Most of us can say that we’ve been in love at least once during our teenaged years. Maybe you fell for the boy with charismatic laugh and gentle eyes in your algebra class—when he finally asked you to prom, you were already planning the wedding and what you were going to name your five kids.
Maybe it was with the person who didn’t see the potential within you and reading their Facebook statuses was the closest you’d get to hearing about their favorite book and the impending thoughts that keep them up at night. Maybe it was your best friend—the girl who got away because you were too insecure to tell her how you felt and too afraid to attest to why that guy she was dating didn’t deserve her.
I first fell in love at the subtle age of sixteen. He was my first love and like most naïve teenagers, I thought he would be my last. After two and a half years, that infamous heart emoji next to his contact name was quickly removed—that’s when you know you’re done. Our relationship became too noxious and too broken to piece together.
But I definitely don’t regret it.
When a relationship fails, we must take what we have experienced and further apply it to all prospective relationships. If you hated how your ex acted more like your father than your boyfriend (and you should hate that because fuck that), then you make damn sure that the next one treats you the way you want to be treated and nothing less.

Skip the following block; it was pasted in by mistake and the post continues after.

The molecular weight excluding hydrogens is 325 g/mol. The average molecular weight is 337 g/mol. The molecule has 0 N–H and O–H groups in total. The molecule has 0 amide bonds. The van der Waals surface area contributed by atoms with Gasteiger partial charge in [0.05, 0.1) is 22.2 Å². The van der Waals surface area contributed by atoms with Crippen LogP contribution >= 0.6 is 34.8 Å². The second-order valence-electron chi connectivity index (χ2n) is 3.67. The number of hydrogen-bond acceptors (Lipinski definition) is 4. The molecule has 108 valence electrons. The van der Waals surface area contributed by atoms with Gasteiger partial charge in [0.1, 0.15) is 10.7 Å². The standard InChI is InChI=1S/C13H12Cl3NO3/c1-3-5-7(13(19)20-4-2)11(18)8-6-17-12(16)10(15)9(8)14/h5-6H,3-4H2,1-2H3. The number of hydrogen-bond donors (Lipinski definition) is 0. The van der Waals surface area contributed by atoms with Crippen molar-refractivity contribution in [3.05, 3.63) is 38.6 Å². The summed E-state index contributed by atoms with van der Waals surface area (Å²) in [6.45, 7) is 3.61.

Whether or not you can identify with being in love, I am sure you can associate with the feeling of heartache. Whether it be because of a breakup or the death of a loved one, heartache is the distinctive, boundless sensation of emptiness and devastation (to put it blankly). This endeavor can make us feel hopeless for days, weeks, or even months at a time—I believe it depends on the attitude of the person dealing with the heartache.
But one day, you wake up and you’re not sad anymore.
You finally begin to recognize all the negative attributes associated with that person—and yes, the same attributes your best friends pinpointed from the beginning that you refused to listen to. This person was the dark cloud preventing you from shining your brightest.
One day you realize your worth.
If you couldn’t tell from the cloud analogy, that person I described clearly wasn’t YOUR person—and when I refer to “your person”, I am not referring to a sole individual. I believe you can have multiple persons. Whether it be your significant other, your best friend since kindergarten, or even your mom, your person is someone who, to put it simply, just gets you. You can have many persons throughout your life—some may last as long as your relationship with them and some may last a lifetime.
Let’s face it, you two broke up for the right reason; whether it be because of disloyalty or disrespect, it ended for the best.
So, what happens when you find your person and it doesn’t work out for a legitimate reason? Some may think I’m referring to the notorious “what if you meet the love of your life at the wrong time?”
I can assure you, I am not referring to that and here’s why:
I believe that there is no such thing as meeting someone at the wrong time.
“Meeting someone at the wrong time” is deceptive. This ensures false hope in the idea that, although we met at an inconvenient time in our lives, we will surely meet again when the time is right.